In freshman chemistry we learn that ideal gases have a distribution of molecular speeds at a single system temperature, where some gases travel faster than others and have more kinetic energy. The result is that a small subset of the population can have a disproportionate impact on chemical processes as compared to molecules possessing the mean molecular speed. The same idea can be found in human populations, where a small group of people can either significantly enhance, or impressively derail scientific progress. Or even in a bag of trail mix, where a handful that has a disproportionately high number of M&Ms taste quite a bit different than a handful that has exactly the average collection of ingredients.
The point? Sometimes it is a small subset of the population that makes all the difference.
This can also be seen in the population of sea spray particles that are launched into the atmosphere from the ocean following a wave breaking event. The population is characterized by a mean size, although the distribution of particles is wide with particles displaying diameters as small as tens of nanometers and as large as several micrometers. The population has a mean chemical composition, however some particle are primarily salts, while others maybe rich in organics, and others may contain cell fragments or whole bacteria (see figure). As a result, a small subset of the aerosol particle population may play a disproportionately large role in impacting air quality or climate by serving as highly effective nuclei for water and ice clouds, or providing the surface to efficiently catalyze a reaction that is energetically unfavorable on another particle.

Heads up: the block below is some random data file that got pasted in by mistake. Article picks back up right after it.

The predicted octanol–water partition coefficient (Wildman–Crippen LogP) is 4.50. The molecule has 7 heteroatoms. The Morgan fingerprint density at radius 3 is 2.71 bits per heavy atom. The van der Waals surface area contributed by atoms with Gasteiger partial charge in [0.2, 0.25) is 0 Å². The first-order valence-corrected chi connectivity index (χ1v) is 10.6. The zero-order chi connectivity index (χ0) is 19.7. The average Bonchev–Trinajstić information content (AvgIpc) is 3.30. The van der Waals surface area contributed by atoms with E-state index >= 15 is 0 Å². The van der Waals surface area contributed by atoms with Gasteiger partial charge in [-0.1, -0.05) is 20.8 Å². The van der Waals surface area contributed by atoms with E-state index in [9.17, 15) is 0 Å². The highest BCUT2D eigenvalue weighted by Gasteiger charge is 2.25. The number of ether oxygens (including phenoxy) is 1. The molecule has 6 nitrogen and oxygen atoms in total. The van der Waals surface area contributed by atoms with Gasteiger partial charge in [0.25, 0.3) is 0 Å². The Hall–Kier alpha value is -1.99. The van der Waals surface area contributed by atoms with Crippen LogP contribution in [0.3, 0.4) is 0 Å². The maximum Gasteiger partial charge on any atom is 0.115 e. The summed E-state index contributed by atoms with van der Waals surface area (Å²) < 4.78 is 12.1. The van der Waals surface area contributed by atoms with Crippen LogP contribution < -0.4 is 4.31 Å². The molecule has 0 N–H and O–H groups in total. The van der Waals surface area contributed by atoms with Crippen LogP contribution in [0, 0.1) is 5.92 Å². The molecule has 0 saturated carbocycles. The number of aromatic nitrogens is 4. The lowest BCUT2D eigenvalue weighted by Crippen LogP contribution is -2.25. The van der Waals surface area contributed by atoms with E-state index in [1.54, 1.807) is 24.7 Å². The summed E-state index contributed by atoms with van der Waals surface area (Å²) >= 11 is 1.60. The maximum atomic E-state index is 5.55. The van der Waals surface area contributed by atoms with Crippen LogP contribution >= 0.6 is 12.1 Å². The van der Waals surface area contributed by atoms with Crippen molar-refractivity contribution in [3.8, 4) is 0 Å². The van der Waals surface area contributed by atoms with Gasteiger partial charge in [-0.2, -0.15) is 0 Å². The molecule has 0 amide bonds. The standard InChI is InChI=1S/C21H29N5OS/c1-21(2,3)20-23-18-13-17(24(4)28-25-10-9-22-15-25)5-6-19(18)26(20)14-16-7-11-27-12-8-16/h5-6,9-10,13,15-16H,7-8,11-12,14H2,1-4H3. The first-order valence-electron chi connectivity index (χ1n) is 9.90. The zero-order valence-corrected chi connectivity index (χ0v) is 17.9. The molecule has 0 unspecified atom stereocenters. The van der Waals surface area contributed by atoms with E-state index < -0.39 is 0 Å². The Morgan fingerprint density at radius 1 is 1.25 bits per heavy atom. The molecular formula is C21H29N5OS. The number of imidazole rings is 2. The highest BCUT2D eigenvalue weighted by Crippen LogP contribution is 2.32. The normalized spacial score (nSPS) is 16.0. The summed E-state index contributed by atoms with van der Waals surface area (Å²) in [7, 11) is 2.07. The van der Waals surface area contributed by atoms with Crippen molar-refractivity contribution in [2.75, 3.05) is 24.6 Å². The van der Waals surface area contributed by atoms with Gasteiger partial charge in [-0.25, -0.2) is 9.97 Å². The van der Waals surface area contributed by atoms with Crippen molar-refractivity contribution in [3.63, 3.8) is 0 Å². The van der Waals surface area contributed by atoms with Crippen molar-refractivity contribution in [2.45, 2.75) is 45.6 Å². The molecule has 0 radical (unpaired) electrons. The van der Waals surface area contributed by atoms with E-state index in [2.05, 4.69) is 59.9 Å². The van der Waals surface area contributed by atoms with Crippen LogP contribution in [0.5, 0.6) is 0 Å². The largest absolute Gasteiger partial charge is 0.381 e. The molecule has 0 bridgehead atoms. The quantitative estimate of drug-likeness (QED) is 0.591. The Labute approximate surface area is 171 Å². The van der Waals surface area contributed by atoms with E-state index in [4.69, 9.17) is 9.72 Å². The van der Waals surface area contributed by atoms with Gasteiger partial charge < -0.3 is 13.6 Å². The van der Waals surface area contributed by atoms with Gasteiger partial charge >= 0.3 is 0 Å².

Over the next few weeks, we will be using an array of physical and chemical techniques to study not only the mean particle state, but how particle-particle differences can impact processes such as the reactivity, hygroscopicity, and cloud and ice nucleation.
Stay tuned, the action begins tomorrow morning!
Timothy Bertram, Department of Chemistry and Biochemistry UCSD